4. Bernard, Victor L. & Thomas, Jacob K., 1990. "Evidence that stock prices do not fully reflect the implications of current earnings for future earnings," Journal of Accounting and Economics, Elsevier, vol. 13(4), pages 305-340, December.
    5. Philip Shane & Peter Brous, 2001. "Investor and (Value Line) Analyst Underreaction to Information about Future Earnings: The Corrective Role of Non-Earnings-Surprise Information," Journal of Accounting Research, Wiley Blackwell, vol. 39(2), pages 387-404, 09.
    6. Joshua Livnat & Richard R. Mendenhall, 2006. "Comparing the Post-Earnings Announcement Drift for Surprises Calculated from Analyst and Time Series Forecasts," Journal of Accounting Research, Wiley Blackwell, vol. 44(1), pages 177-205, 03.
    7. Fama, Eugene F., 1998. "Market efficiency, long-term returns, and behavioral finance," Journal of Financial Economics, Elsevier, vol. 49(3), pages 283-306, September.
    8. Jeffrey T. Doyle & Russell J. Lundholm & Mark T. Soliman, 2006. "The Extreme Future Stock Returns Following I/B/E/S Earnings Surprises," Journal of Accounting Research, Wiley Blackwell, vol. 44(5), pages 849-887, December.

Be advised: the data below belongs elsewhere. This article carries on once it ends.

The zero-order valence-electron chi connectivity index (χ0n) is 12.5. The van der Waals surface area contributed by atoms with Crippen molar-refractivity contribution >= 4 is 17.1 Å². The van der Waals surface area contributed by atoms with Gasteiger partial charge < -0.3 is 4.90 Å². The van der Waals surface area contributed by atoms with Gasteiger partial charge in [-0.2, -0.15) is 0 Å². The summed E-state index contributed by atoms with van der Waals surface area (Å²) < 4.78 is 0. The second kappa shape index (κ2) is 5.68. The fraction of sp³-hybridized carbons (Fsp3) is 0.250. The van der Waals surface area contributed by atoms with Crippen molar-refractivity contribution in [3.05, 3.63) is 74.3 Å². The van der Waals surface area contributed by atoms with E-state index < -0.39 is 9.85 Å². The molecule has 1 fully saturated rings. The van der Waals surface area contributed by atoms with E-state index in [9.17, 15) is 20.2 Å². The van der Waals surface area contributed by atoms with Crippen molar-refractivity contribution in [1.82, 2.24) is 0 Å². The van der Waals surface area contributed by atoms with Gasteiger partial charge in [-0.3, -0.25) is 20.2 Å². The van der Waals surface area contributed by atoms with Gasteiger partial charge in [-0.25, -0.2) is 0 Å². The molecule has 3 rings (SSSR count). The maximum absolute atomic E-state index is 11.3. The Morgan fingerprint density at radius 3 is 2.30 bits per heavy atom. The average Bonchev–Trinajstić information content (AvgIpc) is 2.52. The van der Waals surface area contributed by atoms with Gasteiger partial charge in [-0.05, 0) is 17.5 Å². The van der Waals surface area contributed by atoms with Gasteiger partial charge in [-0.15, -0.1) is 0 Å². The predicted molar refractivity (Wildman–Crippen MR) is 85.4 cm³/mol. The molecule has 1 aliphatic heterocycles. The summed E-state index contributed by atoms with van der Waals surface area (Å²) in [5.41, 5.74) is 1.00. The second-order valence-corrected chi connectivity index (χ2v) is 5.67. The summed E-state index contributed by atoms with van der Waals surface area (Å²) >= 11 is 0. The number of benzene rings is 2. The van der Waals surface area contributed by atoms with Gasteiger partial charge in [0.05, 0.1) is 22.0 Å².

9. Latane, Henry A & Jones, Charles P, 1979. "Standardized Unexpected Earnings--1971-77," Journal of Finance, American Finance Association, vol. 34(3), pages 717-24, June.
    10. Ke, Bin & Ramalingegowda, Santhosh, 2005. "Do institutional investors exploit the post-earnings announcement drift?," Journal of Accounting and Economics, Elsevier, vol. 39(1), pages 25-53, February.
    11. Richard R. Mendenhall, 2004. "Arbitrage Risk and Post-Earnings-Announcement Drift," The Journal of Business, University of Chicago Press, vol. 77(4), pages 875-894, October.
    12. Weimin Liu & Norman Strong & Xinzhong Xu, 2003. "Post-earnings-announcement Drift in the UK," European Financial Management, European Financial Management Association, vol. 9(1), pages 89-116.
    13. Richard R. Mendenhall, 2002. "How Naïve Is the Market's Use of "Firm-Specific" Earnings Information?," Journal of Accounting Research, Wiley Blackwell, vol. 40(3), pages 841-863, 06.
    14. Jeffrey Wurgler & Ekaterina Zhuravskaya, 2002. "Does Arbitrage Flatten Demand Curves for Stocks?," The Journal of Business, University of Chicago Press, vol. 75(4), pages 583-608, October.
    15. G. William Schwert, 2002. "Anomalies and Market Efficiency," NBER Working Papers 9277, National Bureau of Economic Research, Inc.
    16. Brown, Lawrence D. & Hagerman, Robert L. & Griffin, Paul A. & Zmijewski, Mark E., 1987. "Security analyst superiority relative to univariate time-series models in forecasting quarterly earnings," Journal of Accounting and Economics, Elsevier, vol. 9(1), pages 61-87, April.
    17. Abarbanell, Jeffrey S & Bernard, Victor L, 1992. " Tests of Analysts' Overreaction/Underreaction to Earnings Information as an Explanation for Anomalous Stock Price Behavior," Journal of Finance, American Finance Association, vol. 47(3), pages 1181-207, July.
    18. Latane, Henry A & Joy, O Maurice & Jones, Charles P, 1970. "Quarterly Data, Sort-Rank Routines, and Security Evaluation," The Journal of Business, University of Chicago Press, vol. 43(4), pages 427-38, October.